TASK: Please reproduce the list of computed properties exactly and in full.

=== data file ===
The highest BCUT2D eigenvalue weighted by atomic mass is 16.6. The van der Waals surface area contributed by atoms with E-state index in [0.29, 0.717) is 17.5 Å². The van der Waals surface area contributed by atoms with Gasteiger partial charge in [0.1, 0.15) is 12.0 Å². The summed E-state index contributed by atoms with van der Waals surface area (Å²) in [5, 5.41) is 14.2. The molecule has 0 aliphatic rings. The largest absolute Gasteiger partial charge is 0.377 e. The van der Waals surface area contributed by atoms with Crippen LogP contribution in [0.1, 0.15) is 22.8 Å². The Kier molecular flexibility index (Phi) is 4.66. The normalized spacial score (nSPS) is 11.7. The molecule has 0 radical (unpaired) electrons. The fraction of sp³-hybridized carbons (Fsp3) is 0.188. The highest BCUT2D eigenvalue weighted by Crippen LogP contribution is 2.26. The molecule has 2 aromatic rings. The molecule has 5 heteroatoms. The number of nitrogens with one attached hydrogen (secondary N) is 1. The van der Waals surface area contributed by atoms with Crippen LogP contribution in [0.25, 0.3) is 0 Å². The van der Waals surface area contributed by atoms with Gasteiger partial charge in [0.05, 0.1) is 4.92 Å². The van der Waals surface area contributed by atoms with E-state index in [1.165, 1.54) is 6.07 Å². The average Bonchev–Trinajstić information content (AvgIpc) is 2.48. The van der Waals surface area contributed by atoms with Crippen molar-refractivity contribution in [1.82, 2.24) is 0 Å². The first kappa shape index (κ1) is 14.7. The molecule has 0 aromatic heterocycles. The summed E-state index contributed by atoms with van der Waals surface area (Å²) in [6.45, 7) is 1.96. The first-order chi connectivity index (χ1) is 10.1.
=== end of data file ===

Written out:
The highest BCUT2D eigenvalue weighted by atomic mass is 16.6. The van der Waals surface area contributed by atoms with E-state index in [0.29, 0.717) is 17.5 Å². The van der Waals surface area contributed by atoms with Gasteiger partial charge in [0.1, 0.15) is 12.0 Å². The summed E-state index contributed by atoms with van der Waals surface area (Å²) in [5, 5.41) is 14.2. The molecule has 0 aliphatic rings. The largest absolute Gasteiger partial charge is 0.377 e. The van der Waals surface area contributed by atoms with Crippen LogP contribution in [0.1, 0.15) is 22.8 Å². The Kier molecular flexibility index (Phi) is 4.66. The normalized spacial score (nSPS) is 11.7. The molecule has 0 radical (unpaired) electrons. The fraction of sp³-hybridized carbons (Fsp3) is 0.188. The highest BCUT2D eigenvalue weighted by Crippen LogP contribution is 2.26. The molecule has 2 aromatic rings. The molecule has 5 heteroatoms. The number of nitrogens with one attached hydrogen (secondary N) is 1. The van der Waals surface area contributed by atoms with Crippen LogP contribution in [0.25, 0.3) is 0 Å². The van der Waals surface area contributed by atoms with Gasteiger partial charge in [0.05, 0.1) is 4.92 Å². The van der Waals surface area contributed by atoms with E-state index in [1.165, 1.54) is 6.07 Å². The average Bonchev–Trinajstić information content (AvgIpc) is 2.48. The van der Waals surface area contributed by atoms with Crippen molar-refractivity contribution in [1.82, 2.24) is 0 Å². The first kappa shape index (κ1) is 14.7. The molecule has 0 aromatic heterocycles. The summed E-state index contributed by atoms with van der Waals surface area (Å²) in [6.45, 7) is 1.96. The first-order chi connectivity index (χ1) is 10.1.